Normally, when I go to Bellows Beach, (originally Waimanalo Beach), this is what I see and think about.
It's easy to forget the kids and I on an active, if small, military establishment. (There's no runway anymore, but Bellows Air Force Station is operated by Detachment 2, 18th Force Support Squardron.)
The other day, however, I noticed a lone figure, standing at the top of the beach. He was visible (from the park side) because some trees were recently removed due to age or disease.
So, I did a little research, and below is taken from the Navy Seal Foundation website.
It is a little known fact that the precursors of today’s Navy SEALs, Underwater Demolition Teams, originated on windward Oahu at Waimanalo Beach.
In 1943, two years after Pearl Harbor, as WWII raged in the Atlantic and Pacific, UDT 1 and UDT 2 were formed at Waimanalo, using Bellows Air Base as their initial training area.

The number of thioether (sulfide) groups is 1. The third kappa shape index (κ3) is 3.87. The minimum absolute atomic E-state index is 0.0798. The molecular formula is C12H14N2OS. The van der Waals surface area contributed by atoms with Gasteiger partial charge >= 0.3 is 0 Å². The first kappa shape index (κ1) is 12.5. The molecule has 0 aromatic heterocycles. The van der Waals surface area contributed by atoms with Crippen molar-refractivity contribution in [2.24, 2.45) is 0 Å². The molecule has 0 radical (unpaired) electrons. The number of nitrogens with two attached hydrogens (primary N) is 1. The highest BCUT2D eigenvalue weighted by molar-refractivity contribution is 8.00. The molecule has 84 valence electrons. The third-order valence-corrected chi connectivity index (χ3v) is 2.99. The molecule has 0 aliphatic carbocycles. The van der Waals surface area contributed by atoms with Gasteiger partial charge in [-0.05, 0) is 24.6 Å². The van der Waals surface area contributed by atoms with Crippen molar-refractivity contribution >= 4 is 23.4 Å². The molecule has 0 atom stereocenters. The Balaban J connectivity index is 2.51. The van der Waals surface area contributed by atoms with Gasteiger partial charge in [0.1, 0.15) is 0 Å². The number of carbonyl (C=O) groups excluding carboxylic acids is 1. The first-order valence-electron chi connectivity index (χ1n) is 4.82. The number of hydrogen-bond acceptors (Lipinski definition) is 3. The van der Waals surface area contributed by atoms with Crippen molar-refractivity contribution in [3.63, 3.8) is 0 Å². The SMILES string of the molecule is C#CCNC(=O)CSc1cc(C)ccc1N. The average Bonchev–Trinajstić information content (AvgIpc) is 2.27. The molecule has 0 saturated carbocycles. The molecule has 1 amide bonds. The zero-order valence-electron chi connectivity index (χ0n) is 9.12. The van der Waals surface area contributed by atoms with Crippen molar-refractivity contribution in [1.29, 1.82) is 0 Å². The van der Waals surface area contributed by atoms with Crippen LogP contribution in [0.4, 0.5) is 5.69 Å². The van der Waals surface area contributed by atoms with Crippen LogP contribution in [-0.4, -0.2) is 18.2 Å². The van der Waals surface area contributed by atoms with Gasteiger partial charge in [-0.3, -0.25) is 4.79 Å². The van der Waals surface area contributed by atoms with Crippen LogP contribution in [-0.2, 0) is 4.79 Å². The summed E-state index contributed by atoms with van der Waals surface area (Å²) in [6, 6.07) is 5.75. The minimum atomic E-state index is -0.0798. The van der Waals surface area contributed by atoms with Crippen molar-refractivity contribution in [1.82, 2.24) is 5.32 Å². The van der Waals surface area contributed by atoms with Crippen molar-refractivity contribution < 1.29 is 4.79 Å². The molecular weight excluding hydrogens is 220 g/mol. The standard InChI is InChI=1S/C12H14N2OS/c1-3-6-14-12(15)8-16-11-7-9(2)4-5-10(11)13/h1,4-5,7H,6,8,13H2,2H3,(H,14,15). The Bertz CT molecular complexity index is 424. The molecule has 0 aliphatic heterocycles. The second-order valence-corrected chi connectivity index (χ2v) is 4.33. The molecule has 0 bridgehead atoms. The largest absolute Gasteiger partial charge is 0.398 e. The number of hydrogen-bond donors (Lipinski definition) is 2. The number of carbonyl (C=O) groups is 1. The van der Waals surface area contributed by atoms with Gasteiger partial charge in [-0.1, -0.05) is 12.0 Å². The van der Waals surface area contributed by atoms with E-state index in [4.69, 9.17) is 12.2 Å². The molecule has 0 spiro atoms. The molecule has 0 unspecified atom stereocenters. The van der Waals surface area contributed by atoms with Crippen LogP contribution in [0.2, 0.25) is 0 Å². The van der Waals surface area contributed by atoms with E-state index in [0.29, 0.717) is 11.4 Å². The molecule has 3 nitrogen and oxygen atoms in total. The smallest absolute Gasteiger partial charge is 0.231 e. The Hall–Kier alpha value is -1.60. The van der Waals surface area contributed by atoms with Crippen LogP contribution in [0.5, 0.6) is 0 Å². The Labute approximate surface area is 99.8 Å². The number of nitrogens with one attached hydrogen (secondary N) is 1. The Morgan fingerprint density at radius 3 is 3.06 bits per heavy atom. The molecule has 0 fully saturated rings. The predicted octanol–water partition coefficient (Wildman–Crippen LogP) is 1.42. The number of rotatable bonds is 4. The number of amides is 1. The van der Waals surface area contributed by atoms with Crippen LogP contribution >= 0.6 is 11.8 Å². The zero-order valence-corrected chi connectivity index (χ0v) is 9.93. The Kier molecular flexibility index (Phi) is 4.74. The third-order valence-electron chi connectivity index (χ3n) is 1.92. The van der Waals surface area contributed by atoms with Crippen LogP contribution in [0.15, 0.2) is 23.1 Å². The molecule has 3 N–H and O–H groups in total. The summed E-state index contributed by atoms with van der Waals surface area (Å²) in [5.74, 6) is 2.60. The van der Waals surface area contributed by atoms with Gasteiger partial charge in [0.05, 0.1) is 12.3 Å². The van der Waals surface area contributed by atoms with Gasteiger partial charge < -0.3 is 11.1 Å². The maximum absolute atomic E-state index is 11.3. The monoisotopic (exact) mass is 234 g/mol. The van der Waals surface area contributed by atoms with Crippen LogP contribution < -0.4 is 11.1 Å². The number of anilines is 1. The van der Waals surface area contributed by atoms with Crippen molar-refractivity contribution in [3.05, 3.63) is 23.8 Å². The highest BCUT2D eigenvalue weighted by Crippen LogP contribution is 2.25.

A few months later, they moved to Kihei, Maui. However, the origins of UDT were at Waimanalo, a fact memorialized in the oral histories of frogmen who were there, and recently verified by the UDT/SEAL Museum in Ft. Pierce, Florida.
Years ago, the Museum commissioned the bronze “Naked Warrior” statue to represent the various combat swimmer units which developed over time into today’s Navy SEAL Teams.
He stands on a “horned scully”, one of the many obstacles UDT’s were assigned to destroy so that amphibious landings could take place from Normandy to Iwo Jima. It is a fascinating story of bravery against all odds.
Going to the beach just means a little more now...